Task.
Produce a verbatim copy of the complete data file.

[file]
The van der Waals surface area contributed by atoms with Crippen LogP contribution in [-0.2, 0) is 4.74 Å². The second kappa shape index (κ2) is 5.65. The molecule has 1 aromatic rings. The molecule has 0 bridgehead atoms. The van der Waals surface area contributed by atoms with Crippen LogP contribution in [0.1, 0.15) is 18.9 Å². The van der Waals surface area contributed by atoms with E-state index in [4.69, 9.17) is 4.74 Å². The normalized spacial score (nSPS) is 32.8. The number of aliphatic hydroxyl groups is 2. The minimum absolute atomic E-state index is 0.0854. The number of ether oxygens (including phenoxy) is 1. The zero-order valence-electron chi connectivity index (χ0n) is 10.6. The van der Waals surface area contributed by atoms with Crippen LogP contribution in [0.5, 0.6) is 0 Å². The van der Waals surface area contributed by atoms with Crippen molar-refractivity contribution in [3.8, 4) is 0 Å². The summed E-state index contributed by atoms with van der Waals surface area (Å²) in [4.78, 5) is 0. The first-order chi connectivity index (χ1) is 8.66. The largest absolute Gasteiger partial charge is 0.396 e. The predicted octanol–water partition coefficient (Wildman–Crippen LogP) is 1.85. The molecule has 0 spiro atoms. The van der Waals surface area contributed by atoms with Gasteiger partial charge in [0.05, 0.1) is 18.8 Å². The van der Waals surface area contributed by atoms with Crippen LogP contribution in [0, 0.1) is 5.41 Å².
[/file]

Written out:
The van der Waals surface area contributed by atoms with Crippen LogP contribution in [-0.2, 0) is 4.74 Å². The second kappa shape index (κ2) is 5.65. The molecule has 1 aromatic rings. The molecule has 0 bridgehead atoms. The van der Waals surface area contributed by atoms with Crippen LogP contribution in [0.1, 0.15) is 18.9 Å². The van der Waals surface area contributed by atoms with E-state index in [4.69, 9.17) is 4.74 Å². The normalized spacial score (nSPS) is 32.8. The number of aliphatic hydroxyl groups is 2. The minimum absolute atomic E-state index is 0.0854. The number of ether oxygens (including phenoxy) is 1. The zero-order valence-electron chi connectivity index (χ0n) is 10.6. The van der Waals surface area contributed by atoms with Crippen LogP contribution in [0.5, 0.6) is 0 Å². The van der Waals surface area contributed by atoms with Crippen molar-refractivity contribution in [3.8, 4) is 0 Å². The summed E-state index contributed by atoms with van der Waals surface area (Å²) in [4.78, 5) is 0. The first-order chi connectivity index (χ1) is 8.66. The largest absolute Gasteiger partial charge is 0.396 e. The predicted octanol–water partition coefficient (Wildman–Crippen LogP) is 1.85. The molecule has 0 spiro atoms. The van der Waals surface area contributed by atoms with Gasteiger partial charge in [0.05, 0.1) is 18.8 Å². The van der Waals surface area contributed by atoms with Crippen LogP contribution in [0, 0.1) is 5.41 Å².